Why you should care
Because she’s got brains and access to robots.
Shivon Zilis is the embodiment of sprezzatura, wearing little to no makeup, jeans and a tee, even in the chichi enclave of San Francisco’s private club the Battery. She keeps her quilted red jacket on as we talk, and I’m occasionally distracted by the text on her graphic shirt. All I can see is the word sex. I finally get up the nerve to ask what it says. Good grammar is sexy.
Ah, San Francisco, where a 29-year-old can be one of the tech world’s most promising investors and still dress like the cool tomboy next door. Zilis is one of the founding members of 2 1/2-year-old Bloomberg Beta, an early-stage venture capital fund whose investor is Bloomberg LP, and she specializes in what industry watchers consider one of the most important subfields that’ll power the next wave of the boom: machine learning. That means data and stuff, sure, but also artificial intelligence (listening yet?), self-driving cars and even IBM’s Watson, the computer that killed it on Jeopardy!
Those are the easily digestible things that come from machine learning. Behind the scenes lies a nascent world with some 2,500 startups jockeying for space, according to Zilis’s count. And sitting at the helm of a $75 million fund, Zilis has the chance to pick her potential winners. That’s a lot of power for a millennial. Especially given that this is an industry about to blow up; that favorite jargony term big data is forecast to be a $24 billion industry next year, and much of that data will come from machine learning. This stuff is probably “the most important thing in our overall investing plan,” says James Cham, a Bloomberg Beta partner.
Zilis rarely pauses for breath, speaking in fully formed paragraphs sans flourish. Her eyes are big, icy and piercing, to start with. As she picks up speed, they grow even wider. (Born to an Indian-immigrant mother and a Caucasian father in Canada, Zilis “pretty much turned out white — I just got the big eyes from the Punjabi side,” she says.) A former college hockey player who in another lifetime would have spent her career moneyballing the sport, she’s no-bullshit, calling herself the “unsexy investor” who opts for agricultural technology over Snapchat. She does come from a down-to-earth professional background: a job at IBM after college (she was delighted to see Watson’s success!) and then to Bloomberg, where she built internal startups and worked on partnerships between Bloomberg and the startup world.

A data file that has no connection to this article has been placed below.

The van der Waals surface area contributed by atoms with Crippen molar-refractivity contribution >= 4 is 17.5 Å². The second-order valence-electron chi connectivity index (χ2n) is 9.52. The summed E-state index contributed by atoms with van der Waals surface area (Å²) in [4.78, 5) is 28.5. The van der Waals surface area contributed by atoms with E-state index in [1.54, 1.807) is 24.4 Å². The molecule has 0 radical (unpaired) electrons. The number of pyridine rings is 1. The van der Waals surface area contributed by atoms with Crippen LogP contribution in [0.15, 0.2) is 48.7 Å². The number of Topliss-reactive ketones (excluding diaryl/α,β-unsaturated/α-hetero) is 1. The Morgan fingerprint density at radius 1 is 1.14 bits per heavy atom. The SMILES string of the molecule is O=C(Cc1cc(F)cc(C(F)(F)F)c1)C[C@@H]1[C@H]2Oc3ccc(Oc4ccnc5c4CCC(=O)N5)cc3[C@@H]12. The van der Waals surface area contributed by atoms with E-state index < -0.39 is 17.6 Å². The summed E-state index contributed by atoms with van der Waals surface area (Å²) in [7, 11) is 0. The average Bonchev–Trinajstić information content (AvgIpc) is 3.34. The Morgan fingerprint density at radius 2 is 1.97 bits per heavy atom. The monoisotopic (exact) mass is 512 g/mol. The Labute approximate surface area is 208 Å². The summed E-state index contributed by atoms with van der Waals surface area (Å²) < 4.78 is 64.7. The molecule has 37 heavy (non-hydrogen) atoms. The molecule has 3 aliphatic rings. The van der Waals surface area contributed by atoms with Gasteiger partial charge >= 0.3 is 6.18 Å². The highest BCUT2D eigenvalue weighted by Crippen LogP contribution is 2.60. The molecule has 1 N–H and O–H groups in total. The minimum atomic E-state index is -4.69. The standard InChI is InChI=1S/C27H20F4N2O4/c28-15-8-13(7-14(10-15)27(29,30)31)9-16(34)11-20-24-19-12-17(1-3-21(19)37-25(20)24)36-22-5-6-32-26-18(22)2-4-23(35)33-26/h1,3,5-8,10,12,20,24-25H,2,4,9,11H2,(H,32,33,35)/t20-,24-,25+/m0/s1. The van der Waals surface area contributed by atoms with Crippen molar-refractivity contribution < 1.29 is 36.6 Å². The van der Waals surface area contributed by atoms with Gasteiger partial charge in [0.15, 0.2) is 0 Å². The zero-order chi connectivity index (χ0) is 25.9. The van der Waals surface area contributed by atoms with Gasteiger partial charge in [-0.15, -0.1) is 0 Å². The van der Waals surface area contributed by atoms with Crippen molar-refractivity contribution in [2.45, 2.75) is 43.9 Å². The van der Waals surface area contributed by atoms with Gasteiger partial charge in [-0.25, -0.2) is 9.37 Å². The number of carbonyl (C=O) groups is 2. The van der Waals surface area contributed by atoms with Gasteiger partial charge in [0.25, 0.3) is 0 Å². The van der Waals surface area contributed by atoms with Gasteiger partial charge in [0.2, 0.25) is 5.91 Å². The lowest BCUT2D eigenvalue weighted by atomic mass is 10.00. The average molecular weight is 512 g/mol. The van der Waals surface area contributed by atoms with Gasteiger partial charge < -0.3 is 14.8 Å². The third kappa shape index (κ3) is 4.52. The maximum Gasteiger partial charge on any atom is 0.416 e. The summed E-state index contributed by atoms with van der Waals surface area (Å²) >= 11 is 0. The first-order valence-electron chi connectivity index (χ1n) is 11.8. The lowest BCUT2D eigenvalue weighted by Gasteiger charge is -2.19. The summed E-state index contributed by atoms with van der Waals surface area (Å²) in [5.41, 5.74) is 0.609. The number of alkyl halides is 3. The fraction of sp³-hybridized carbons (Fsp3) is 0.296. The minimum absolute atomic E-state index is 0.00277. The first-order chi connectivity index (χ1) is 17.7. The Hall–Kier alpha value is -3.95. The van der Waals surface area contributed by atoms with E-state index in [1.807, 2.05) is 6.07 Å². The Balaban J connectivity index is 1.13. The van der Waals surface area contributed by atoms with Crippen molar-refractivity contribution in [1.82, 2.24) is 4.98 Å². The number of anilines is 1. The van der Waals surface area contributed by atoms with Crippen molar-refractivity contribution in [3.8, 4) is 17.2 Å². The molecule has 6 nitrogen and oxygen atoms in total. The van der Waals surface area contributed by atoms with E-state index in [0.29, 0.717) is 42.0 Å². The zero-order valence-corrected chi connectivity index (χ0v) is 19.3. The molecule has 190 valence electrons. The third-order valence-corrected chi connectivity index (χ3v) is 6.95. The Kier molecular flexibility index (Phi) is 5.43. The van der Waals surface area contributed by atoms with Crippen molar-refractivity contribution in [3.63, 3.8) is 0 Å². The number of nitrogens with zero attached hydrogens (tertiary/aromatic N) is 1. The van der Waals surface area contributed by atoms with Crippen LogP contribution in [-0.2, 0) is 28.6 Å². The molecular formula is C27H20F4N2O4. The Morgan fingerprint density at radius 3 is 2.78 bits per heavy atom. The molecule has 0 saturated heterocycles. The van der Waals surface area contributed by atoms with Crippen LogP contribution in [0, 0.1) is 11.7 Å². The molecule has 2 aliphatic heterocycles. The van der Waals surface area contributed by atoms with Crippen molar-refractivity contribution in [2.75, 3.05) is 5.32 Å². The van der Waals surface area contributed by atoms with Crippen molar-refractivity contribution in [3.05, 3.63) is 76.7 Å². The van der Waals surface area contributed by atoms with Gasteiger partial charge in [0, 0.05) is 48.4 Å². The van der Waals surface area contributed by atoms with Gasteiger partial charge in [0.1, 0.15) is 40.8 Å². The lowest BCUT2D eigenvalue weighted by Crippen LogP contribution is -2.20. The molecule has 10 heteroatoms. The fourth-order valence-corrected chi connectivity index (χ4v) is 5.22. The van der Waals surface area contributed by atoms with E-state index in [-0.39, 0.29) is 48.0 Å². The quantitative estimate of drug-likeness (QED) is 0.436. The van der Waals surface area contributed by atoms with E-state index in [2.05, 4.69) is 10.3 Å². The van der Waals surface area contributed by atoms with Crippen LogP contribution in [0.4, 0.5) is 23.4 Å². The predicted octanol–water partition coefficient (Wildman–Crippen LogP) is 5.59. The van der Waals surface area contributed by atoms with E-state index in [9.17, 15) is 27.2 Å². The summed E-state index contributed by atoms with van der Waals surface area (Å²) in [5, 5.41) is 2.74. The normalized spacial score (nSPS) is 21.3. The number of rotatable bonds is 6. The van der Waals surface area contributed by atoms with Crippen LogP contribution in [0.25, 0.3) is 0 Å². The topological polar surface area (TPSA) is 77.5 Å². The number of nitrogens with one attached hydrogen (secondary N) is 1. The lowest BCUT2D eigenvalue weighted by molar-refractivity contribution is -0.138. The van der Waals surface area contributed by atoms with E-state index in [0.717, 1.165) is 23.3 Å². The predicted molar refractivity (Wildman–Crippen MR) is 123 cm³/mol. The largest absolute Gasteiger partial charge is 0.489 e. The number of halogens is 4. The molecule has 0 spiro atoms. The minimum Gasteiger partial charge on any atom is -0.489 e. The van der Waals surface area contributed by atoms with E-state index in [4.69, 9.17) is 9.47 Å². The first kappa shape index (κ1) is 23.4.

Which gets to her praxis. Talk to most investors about how they do what they do, and you can prepare yourself for an onslaught of mild self-congratulation and vagueness. Venture capitalists are like mythological cowboys out here, bragging of instinct and some magical ability to just intuit a founder’s ability. Zilis, on the other hand, says she’s “thesis-driven,” a cerebral evaluator, “not a networker.” Of course, it’s not a dichotomy between the people-people and the nitty-gritty people, but on a spectrum, Zilis falls toward the latter end.
She identifies with Hume and his “high-level philosophy, which also touches earth.”
That bird’s-eye view hasn’t always worked out for her, she admits. She says that when you focus so much on the big ideas and geek out on a field, you might end up knowing more than a founder who’s pitching you — and she has projected her own guesses at what a company should be doing onto a founder who wasn’t quite so adroit in the field. What the skill has done is given her the chance to sort of reverse-pitch founders who have their elevator pitch down but “don’t have the two-minute version,” Cham says. Newsle co-founder Jonah Varon, whose company was acquired by LinkedIn (one of Zilis’s most successful exits), says Zilis is not quite as nerdy as she claims to be — “a unique combination of IQ and EQ.”
Bloomberg Beta backs early-stage companies, but in the machine-learning world, some stuff is too fetal for even Zilis. Much of the science is still in research labs, way pre-business model. Artificial intelligence is “almost ready for business” but “very emerging,” says industry watcher Brad Power, a consultant and researcher on process innovation. Depending on how you look at it, it’s either a tough time to be parsing it for opportunity or the best time ever; Power figures it’ll blow up in the next year.
Apparently, the intuition-plus-precision model is how Zilis’s brain has always worked. While indulging in varsity athletics (Zilis, absurdly, also tried to join the fencing team at the same time as hockey), she majored in economics and philosophy at Yale. Her two favorite philosophers: Nietzsche and Hume. Nietzsche: flowery, lovely. She identifies more with Hume and his “high-level philosophy, which also touches earth.”
She recalls always having some foresight: A friend would come back from a job interview or talk about a new boyfriend, and she “could just tell” if she’d gotten the gig or if the relationship would last. Sounds like tea-leaf reading stuff to me, but she’s far too rational for me to simply accept it as uncanny. Philosophy, she says, gave her a logical backbone. But it still has a whiff of the mystical about it. “I always knew that stuff was going to happen before it happened.”